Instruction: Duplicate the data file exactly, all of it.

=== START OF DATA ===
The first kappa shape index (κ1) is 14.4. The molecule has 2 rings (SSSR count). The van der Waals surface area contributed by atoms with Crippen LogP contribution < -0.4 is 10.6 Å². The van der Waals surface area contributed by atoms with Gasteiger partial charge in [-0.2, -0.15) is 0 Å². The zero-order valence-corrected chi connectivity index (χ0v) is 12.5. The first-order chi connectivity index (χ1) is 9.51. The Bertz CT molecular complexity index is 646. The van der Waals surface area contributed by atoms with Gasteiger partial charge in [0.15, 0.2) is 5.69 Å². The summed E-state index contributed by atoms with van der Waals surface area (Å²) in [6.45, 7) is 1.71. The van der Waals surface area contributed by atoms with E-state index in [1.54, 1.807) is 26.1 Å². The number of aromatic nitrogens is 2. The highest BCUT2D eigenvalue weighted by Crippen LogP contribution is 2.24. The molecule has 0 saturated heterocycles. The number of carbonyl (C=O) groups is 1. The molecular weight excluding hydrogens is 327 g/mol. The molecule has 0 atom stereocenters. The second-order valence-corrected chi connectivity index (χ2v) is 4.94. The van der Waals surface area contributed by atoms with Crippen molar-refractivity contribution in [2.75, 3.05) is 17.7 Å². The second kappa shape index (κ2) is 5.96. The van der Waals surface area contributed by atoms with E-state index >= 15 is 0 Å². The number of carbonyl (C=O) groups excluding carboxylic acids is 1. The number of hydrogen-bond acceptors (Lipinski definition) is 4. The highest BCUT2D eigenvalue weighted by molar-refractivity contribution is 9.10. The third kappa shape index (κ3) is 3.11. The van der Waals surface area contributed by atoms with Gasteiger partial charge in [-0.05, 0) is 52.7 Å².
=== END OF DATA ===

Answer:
The first kappa shape index (κ1) is 14.4. The molecule has 2 rings (SSSR count). The van der Waals surface area contributed by atoms with Crippen LogP contribution < -0.4 is 10.6 Å². The van der Waals surface area contributed by atoms with Gasteiger partial charge in [-0.2, -0.15) is 0 Å². The zero-order valence-corrected chi connectivity index (χ0v) is 12.5. The first-order chi connectivity index (χ1) is 9.51. The Bertz CT molecular complexity index is 646. The van der Waals surface area contributed by atoms with Gasteiger partial charge in [0.15, 0.2) is 5.69 Å². The summed E-state index contributed by atoms with van der Waals surface area (Å²) in [6.45, 7) is 1.71. The van der Waals surface area contributed by atoms with E-state index in [1.54, 1.807) is 26.1 Å². The number of aromatic nitrogens is 2. The highest BCUT2D eigenvalue weighted by Crippen LogP contribution is 2.24. The molecule has 0 saturated heterocycles. The number of carbonyl (C=O) groups is 1. The molecular weight excluding hydrogens is 327 g/mol. The molecule has 0 atom stereocenters. The second-order valence-corrected chi connectivity index (χ2v) is 4.94. The van der Waals surface area contributed by atoms with Crippen molar-refractivity contribution in [2.75, 3.05) is 17.7 Å². The second kappa shape index (κ2) is 5.96. The van der Waals surface area contributed by atoms with E-state index >= 15 is 0 Å². The number of carbonyl (C=O) groups excluding carboxylic acids is 1. The number of hydrogen-bond acceptors (Lipinski definition) is 4. The highest BCUT2D eigenvalue weighted by molar-refractivity contribution is 9.10. The third kappa shape index (κ3) is 3.11. The van der Waals surface area contributed by atoms with Gasteiger partial charge in [-0.05, 0) is 52.7 Å².